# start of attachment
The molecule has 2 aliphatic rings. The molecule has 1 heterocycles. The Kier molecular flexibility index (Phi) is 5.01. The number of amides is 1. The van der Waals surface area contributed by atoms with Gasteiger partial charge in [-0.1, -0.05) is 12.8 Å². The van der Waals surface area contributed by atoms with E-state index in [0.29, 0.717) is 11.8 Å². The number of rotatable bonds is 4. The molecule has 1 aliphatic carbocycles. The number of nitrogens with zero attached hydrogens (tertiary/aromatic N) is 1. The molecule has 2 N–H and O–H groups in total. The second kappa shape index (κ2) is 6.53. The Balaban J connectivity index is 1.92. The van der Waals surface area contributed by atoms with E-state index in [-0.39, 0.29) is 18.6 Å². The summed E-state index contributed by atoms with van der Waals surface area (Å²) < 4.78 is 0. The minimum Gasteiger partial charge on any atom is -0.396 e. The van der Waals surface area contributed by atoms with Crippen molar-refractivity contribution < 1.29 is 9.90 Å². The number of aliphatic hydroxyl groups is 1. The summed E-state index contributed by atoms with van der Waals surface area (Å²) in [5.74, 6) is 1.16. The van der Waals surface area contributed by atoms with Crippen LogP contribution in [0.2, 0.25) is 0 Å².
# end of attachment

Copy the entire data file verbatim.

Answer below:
The molecule has 2 aliphatic rings. The molecule has 1 heterocycles. The Kier molecular flexibility index (Phi) is 5.01. The number of amides is 1. The van der Waals surface area contributed by atoms with Gasteiger partial charge in [-0.1, -0.05) is 12.8 Å². The van der Waals surface area contributed by atoms with E-state index in [0.29, 0.717) is 11.8 Å². The number of rotatable bonds is 4. The molecule has 1 aliphatic carbocycles. The number of nitrogens with zero attached hydrogens (tertiary/aromatic N) is 1. The molecule has 2 N–H and O–H groups in total. The second kappa shape index (κ2) is 6.53. The Balaban J connectivity index is 1.92. The van der Waals surface area contributed by atoms with E-state index in [-0.39, 0.29) is 18.6 Å². The summed E-state index contributed by atoms with van der Waals surface area (Å²) < 4.78 is 0. The minimum Gasteiger partial charge on any atom is -0.396 e. The van der Waals surface area contributed by atoms with Crippen molar-refractivity contribution < 1.29 is 9.90 Å². The number of aliphatic hydroxyl groups is 1. The summed E-state index contributed by atoms with van der Waals surface area (Å²) in [5.74, 6) is 1.16. The van der Waals surface area contributed by atoms with Crippen LogP contribution in [0.2, 0.25) is 0 Å².